Annals of Behavioral Medicine

, Volume 47, Issue 3, pp 270–279 | Cite as

Early Adolescent Relationship Predictors of Emerging Adult Outcomes: Youth With and Without Type 1 Diabetes

  • Vicki S. Helgeson
  • Dianne K. Palladino
  • Kerry A. Reynolds
  • Dorothy Becker
  • Oscar Escobar
  • Linda Siminerio
Original Article



Emerging adulthood is a high-risk period for mental health problems and risk behaviors for youth generally and for physical health problems among those with type 1 diabetes.


The purpose of this study was to examine whether adolescents’ relationships with parents and friends predict health and risk behaviors during emerging adulthood.


Youth with and without diabetes were enrolled at average age 12 and followed for 7 years. Parent and friend relationship variables, measured during adolescence, were used to predict emerging adulthood outcomes: depression, risk behavior, and, for those with diabetes, diabetes outcomes.


Parent relationship quality predicted decreased depressive symptoms and, for those with diabetes, decreased alcohol use. Parent control predicted increased smoking, reduced college attendance, and, for control participants, increased depressive symptoms. For those with diabetes, parent control predicted decreased depressive symptoms and better self-care. Friend relationship variables predicted few outcomes.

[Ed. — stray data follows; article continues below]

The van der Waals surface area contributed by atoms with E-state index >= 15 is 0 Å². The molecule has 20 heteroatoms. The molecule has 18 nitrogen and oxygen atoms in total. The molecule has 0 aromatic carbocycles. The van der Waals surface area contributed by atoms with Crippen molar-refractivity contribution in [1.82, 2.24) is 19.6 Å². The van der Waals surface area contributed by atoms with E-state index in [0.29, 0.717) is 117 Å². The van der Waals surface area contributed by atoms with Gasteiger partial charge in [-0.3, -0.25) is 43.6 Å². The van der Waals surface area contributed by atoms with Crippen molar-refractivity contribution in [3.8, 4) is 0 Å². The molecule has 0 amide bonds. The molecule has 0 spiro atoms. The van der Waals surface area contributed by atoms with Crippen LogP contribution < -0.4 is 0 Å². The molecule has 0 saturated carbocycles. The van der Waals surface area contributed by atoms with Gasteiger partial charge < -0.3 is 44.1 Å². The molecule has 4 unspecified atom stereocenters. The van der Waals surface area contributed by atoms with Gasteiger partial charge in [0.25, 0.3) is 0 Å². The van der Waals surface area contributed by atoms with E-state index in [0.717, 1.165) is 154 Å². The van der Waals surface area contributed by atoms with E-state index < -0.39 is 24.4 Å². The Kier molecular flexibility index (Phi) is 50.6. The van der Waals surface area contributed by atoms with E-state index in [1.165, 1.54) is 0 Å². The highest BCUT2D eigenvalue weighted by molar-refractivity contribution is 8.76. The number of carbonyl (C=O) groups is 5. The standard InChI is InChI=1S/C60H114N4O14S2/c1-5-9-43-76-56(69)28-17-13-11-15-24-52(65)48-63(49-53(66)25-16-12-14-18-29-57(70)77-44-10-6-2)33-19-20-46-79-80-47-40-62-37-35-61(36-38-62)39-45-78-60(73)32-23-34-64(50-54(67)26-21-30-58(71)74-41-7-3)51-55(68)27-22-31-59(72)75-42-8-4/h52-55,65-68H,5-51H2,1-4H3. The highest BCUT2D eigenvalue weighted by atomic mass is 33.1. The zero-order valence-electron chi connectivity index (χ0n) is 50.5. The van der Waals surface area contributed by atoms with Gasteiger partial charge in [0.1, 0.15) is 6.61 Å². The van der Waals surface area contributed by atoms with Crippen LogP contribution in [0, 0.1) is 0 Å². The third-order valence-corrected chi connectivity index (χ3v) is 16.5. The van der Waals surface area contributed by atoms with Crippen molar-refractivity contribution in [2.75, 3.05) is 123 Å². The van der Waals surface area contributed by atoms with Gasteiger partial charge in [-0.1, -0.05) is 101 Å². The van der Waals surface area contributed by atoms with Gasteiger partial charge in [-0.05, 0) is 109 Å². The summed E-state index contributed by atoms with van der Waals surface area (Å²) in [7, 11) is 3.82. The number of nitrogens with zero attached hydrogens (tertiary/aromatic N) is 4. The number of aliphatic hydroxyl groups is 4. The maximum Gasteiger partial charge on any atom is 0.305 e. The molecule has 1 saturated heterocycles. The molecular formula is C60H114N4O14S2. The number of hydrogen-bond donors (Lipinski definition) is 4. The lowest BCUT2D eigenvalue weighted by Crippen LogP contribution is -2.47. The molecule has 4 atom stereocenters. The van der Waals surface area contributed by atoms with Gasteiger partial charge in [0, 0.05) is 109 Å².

Adolescent parent relationships remain an important influence on emerging adults’ lives.


Emerging adulthood Parent relationships Diabetes Risk and resistance framework 



This work was supported by National Institutes of Health grant R01 DK60586. Portions of these data were presented at the March 2013 Meeting of the Society of Behavioral Medicine. We appreciate the support of the project manager, Pamela Snyder, and the research assistants, Abigail Vaughn and Jamie Vance, for their assistance on this project.

Conflict of Interest

The authors have no conflict of interest to disclose.


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Copyright information

© The Society of Behavioral Medicine 2013

Authors and Affiliations

  • Vicki S. Helgeson
    • 1
    • 5
  • Dianne K. Palladino
    • 1
  • Kerry A. Reynolds
    • 2
  • Dorothy Becker
    • 3
  • Oscar Escobar
    • 3
  • Linda Siminerio
    • 4
  1. 1.Carnegie Mellon UniversityPittsburghUSA
  2. 2.The Rand CorporationSanta MonicaUSA
  3. 3.Children’s Hospital of PittsburghPittsburghUSA
  4. 4.University of Pittsburgh Medical CenterPittsburghUSA
  5. 5.Department of PsychologyCarnegie Mellon UniversityPittsburghUSA

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